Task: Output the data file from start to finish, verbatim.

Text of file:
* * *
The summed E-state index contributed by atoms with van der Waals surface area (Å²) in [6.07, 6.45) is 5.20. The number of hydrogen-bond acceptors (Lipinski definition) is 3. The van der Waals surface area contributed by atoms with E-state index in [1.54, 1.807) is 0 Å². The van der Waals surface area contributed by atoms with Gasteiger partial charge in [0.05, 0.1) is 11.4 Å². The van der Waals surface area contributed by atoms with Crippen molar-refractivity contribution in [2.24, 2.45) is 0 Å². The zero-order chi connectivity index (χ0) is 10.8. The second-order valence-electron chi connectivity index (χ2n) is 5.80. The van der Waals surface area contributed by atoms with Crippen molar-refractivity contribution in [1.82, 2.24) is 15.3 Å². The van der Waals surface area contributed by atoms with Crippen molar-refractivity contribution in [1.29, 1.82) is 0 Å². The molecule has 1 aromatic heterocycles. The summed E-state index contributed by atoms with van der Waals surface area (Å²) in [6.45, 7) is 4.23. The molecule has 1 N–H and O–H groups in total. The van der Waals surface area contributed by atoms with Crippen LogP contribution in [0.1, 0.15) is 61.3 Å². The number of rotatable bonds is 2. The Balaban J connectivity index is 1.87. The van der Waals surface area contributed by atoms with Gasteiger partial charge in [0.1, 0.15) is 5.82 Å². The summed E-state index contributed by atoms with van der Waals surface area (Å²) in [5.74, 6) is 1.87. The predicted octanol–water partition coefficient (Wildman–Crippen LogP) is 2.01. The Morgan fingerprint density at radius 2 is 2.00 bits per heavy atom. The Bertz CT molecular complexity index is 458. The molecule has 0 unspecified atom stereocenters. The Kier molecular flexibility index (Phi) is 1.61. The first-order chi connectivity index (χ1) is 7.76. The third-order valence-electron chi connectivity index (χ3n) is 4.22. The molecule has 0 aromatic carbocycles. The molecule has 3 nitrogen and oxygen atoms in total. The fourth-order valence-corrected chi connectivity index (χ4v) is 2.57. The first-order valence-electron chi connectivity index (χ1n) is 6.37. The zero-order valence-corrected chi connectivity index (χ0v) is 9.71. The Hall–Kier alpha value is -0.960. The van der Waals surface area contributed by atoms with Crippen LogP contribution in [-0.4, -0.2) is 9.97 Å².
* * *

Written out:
The summed E-state index contributed by atoms with van der Waals surface area (Å²) in [6.07, 6.45) is 5.20. The number of hydrogen-bond acceptors (Lipinski definition) is 3. The van der Waals surface area contributed by atoms with E-state index in [1.54, 1.807) is 0 Å². The van der Waals surface area contributed by atoms with Gasteiger partial charge in [0.05, 0.1) is 11.4 Å². The van der Waals surface area contributed by atoms with Crippen molar-refractivity contribution in [2.24, 2.45) is 0 Å². The zero-order chi connectivity index (χ0) is 10.8. The second-order valence-electron chi connectivity index (χ2n) is 5.80. The van der Waals surface area contributed by atoms with Crippen molar-refractivity contribution in [1.82, 2.24) is 15.3 Å². The van der Waals surface area contributed by atoms with Crippen molar-refractivity contribution in [1.29, 1.82) is 0 Å². The molecule has 1 aromatic heterocycles. The summed E-state index contributed by atoms with van der Waals surface area (Å²) in [6.45, 7) is 4.23. The molecule has 1 N–H and O–H groups in total. The van der Waals surface area contributed by atoms with Crippen LogP contribution in [0.1, 0.15) is 61.3 Å². The number of rotatable bonds is 2. The Balaban J connectivity index is 1.87. The van der Waals surface area contributed by atoms with Gasteiger partial charge in [0.1, 0.15) is 5.82 Å². The summed E-state index contributed by atoms with van der Waals surface area (Å²) in [5.74, 6) is 1.87. The predicted octanol–water partition coefficient (Wildman–Crippen LogP) is 2.01. The Morgan fingerprint density at radius 2 is 2.00 bits per heavy atom. The Bertz CT molecular complexity index is 458. The molecule has 0 unspecified atom stereocenters. The Kier molecular flexibility index (Phi) is 1.61. The first-order chi connectivity index (χ1) is 7.76. The third-order valence-electron chi connectivity index (χ3n) is 4.22. The molecule has 0 aromatic carbocycles. The molecule has 3 nitrogen and oxygen atoms in total. The fourth-order valence-corrected chi connectivity index (χ4v) is 2.57. The first-order valence-electron chi connectivity index (χ1n) is 6.37. The zero-order valence-corrected chi connectivity index (χ0v) is 9.71. The Hall–Kier alpha value is -0.960. The van der Waals surface area contributed by atoms with Crippen LogP contribution in [-0.4, -0.2) is 9.97 Å².